• View in gallery

    Cumulative number of eggs laid per tree, counted at 3-d intervals over 21 d, by asian citrus psyllids reared on ‘Volkamer’ lemon (A) or ‘Valencia’ sweet orange (B) trees treated with different plant growth regulators and grown under greenhouse conditions (29 ± 7 °C, relative humidity from 70% to 95%, natural light and photoperiod) or growth chamber conditions (28/21 °C day/night, relative humidity 50% to 70%, 14-h photoperiod and 900 μmol·m−2·s−1 photosynthetically active radiation), respectively. Lowercase letters indicate statistically significant differences among means of total number of eggs laid (day 21) by Tukey's honestly significant difference test (n = 5, P = 0.05). There was no adjuvant control treatment applied to the ‘Volkamer’ lemon trees (A).

  • Ahmad, N., Rashdi, S.M.M.S. & Rajput, A.A. 2003 Efficacy of plant growth regulators to manage the insect pests of cotton Asian J. Plant Sci. 2 544 547

    • Search Google Scholar
    • Export Citation
  • Aron, Y., Monselise, S.P., Goren, R. & Costo, J. 1985 Chemical control of vegetative growth in citrus trees by paclobutrazol HortScience 20 96 98

  • Ashraf, M., Karim, F. & Rasul, E. 2002 Interactive effects of gibberellic acid (GA3) and salt stress on growth, ion accumulation and photosynthetic capacity of two spring wheat (Triticum aestivum L.) cultivars differing in salt tolerance Plant Growth Regulat. 36 49 59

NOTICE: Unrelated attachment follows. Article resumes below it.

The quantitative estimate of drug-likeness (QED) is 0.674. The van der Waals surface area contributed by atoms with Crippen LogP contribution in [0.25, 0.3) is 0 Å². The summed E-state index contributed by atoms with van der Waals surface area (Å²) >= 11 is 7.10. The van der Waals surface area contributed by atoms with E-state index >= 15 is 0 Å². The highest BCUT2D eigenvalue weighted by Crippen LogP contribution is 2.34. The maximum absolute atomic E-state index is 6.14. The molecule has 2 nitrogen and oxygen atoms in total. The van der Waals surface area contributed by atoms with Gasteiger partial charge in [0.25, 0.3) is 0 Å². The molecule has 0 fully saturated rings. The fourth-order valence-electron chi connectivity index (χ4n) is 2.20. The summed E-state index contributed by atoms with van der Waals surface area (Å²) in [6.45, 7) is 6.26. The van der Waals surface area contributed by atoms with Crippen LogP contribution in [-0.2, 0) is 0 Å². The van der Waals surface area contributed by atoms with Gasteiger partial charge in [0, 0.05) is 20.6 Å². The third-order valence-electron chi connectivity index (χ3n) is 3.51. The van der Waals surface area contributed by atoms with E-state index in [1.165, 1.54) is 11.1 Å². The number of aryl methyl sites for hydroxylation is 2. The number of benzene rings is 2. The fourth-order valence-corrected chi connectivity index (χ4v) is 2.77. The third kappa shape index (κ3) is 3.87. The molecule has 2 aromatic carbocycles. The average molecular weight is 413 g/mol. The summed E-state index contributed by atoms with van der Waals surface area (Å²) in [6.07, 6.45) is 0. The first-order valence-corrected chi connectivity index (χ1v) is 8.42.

• Search Google Scholar
    • Export Citation
  • Atkinson, D. 1986 Effects of some plant growth regulators on water use and the uptake of mineral nutrients by tree crops Acta Hort. 179 395 404

    • Search Google Scholar
    • Export Citation
  • Bacon, P.E. 1981 The effect of hedging time on regrowth and flowering of mature Valencia orange trees Aust. J. Agr. Res. 32 61 68

  • Bacon, P.E. & Bevington, K.B. 1978 Effect of timing of hedging on shoot growth and flowering in citrus 1978 Proc. Intl. Soc. Citriculture 1 314 316

    • Search Google Scholar
    • Export Citation
  • Barrett, J.E. & Nell, T.A. 1989 Comparison of paclobutrazol and uniconazole on floriculture crops Acta Hort. 251 275 280

  • Bernays, E.A. & Chapman, R.F. 1994 Host-plant selection by phytophagous insects Chapman and Hall New York, NY

  • Biemelt, S., Tschiersch, H. & Sonnewald, U. 2004 Impact of altered gibberellin metabolism on biomass accumulation, lignin biosynthesis, and photosynthesis in transgenic tobacco plants Plant Physiol. 135 254 265

    • Search Google Scholar
    • Export Citation
  • Castle, W.S., Tucker, D.P.H., Krezdorn A.H. & Youtsey, C.O. 1989 Rootstocks for Florida citrus Coop. Ext. Serv., Univ. of Florida, Inst. Food Agr. Sci. SP42.

    • Search Google Scholar
    • Export Citation
  • Coffelt, M.A. & Schultz, P.B. 1988 Influence of plant growth regulators on the development of the azalea lace bug (Hemiptera: Tingidae) J. Econ. Entomol. 81 290 292

    • Search Google Scholar